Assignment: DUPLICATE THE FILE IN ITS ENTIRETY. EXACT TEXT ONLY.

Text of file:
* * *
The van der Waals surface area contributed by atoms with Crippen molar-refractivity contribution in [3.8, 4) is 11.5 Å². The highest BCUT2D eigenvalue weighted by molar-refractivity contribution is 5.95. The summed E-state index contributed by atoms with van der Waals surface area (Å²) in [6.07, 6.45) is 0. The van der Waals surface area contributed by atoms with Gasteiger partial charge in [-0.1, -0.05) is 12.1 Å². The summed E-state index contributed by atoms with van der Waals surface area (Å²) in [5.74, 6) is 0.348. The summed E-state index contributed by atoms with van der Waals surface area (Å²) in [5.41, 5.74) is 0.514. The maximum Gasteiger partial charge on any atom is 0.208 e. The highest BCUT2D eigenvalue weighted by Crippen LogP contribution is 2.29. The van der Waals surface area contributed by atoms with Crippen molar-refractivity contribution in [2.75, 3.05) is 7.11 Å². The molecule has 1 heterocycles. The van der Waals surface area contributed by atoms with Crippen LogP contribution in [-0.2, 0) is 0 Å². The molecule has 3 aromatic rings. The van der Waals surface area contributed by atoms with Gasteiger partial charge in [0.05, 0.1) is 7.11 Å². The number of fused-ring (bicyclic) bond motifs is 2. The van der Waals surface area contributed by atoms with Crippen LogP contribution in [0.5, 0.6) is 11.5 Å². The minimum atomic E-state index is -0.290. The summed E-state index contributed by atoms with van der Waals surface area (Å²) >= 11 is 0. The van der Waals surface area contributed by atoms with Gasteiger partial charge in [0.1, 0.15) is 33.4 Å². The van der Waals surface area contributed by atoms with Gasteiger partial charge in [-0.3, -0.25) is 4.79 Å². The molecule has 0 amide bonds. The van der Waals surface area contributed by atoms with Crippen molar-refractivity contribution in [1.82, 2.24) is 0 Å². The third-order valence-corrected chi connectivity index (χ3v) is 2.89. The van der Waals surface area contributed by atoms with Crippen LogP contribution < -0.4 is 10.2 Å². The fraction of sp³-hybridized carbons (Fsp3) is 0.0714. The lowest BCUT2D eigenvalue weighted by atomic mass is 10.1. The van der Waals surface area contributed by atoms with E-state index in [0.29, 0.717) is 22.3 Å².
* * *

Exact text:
The van der Waals surface area contributed by atoms with Crippen molar-refractivity contribution in [3.8, 4) is 11.5 Å². The highest BCUT2D eigenvalue weighted by molar-refractivity contribution is 5.95. The summed E-state index contributed by atoms with van der Waals surface area (Å²) in [6.07, 6.45) is 0. The van der Waals surface area contributed by atoms with Gasteiger partial charge in [-0.1, -0.05) is 12.1 Å². The summed E-state index contributed by atoms with van der Waals surface area (Å²) in [5.74, 6) is 0.348. The summed E-state index contributed by atoms with van der Waals surface area (Å²) in [5.41, 5.74) is 0.514. The maximum Gasteiger partial charge on any atom is 0.208 e. The highest BCUT2D eigenvalue weighted by Crippen LogP contribution is 2.29. The van der Waals surface area contributed by atoms with Crippen molar-refractivity contribution in [2.75, 3.05) is 7.11 Å². The molecule has 1 heterocycles. The van der Waals surface area contributed by atoms with Crippen LogP contribution in [-0.2, 0) is 0 Å². The molecule has 3 aromatic rings. The van der Waals surface area contributed by atoms with Gasteiger partial charge in [0.05, 0.1) is 7.11 Å². The number of fused-ring (bicyclic) bond motifs is 2. The van der Waals surface area contributed by atoms with Crippen LogP contribution in [0.5, 0.6) is 11.5 Å². The minimum atomic E-state index is -0.290. The summed E-state index contributed by atoms with van der Waals surface area (Å²) >= 11 is 0. The van der Waals surface area contributed by atoms with Gasteiger partial charge in [0.1, 0.15) is 33.4 Å². The van der Waals surface area contributed by atoms with Gasteiger partial charge in [-0.3, -0.25) is 4.79 Å². The molecule has 0 amide bonds. The van der Waals surface area contributed by atoms with Crippen molar-refractivity contribution in [1.82, 2.24) is 0 Å². The third-order valence-corrected chi connectivity index (χ3v) is 2.89. The van der Waals surface area contributed by atoms with Crippen LogP contribution < -0.4 is 10.2 Å². The fraction of sp³-hybridized carbons (Fsp3) is 0.0714. The lowest BCUT2D eigenvalue weighted by atomic mass is 10.1. The van der Waals surface area contributed by atoms with E-state index in [0.29, 0.717) is 22.3 Å².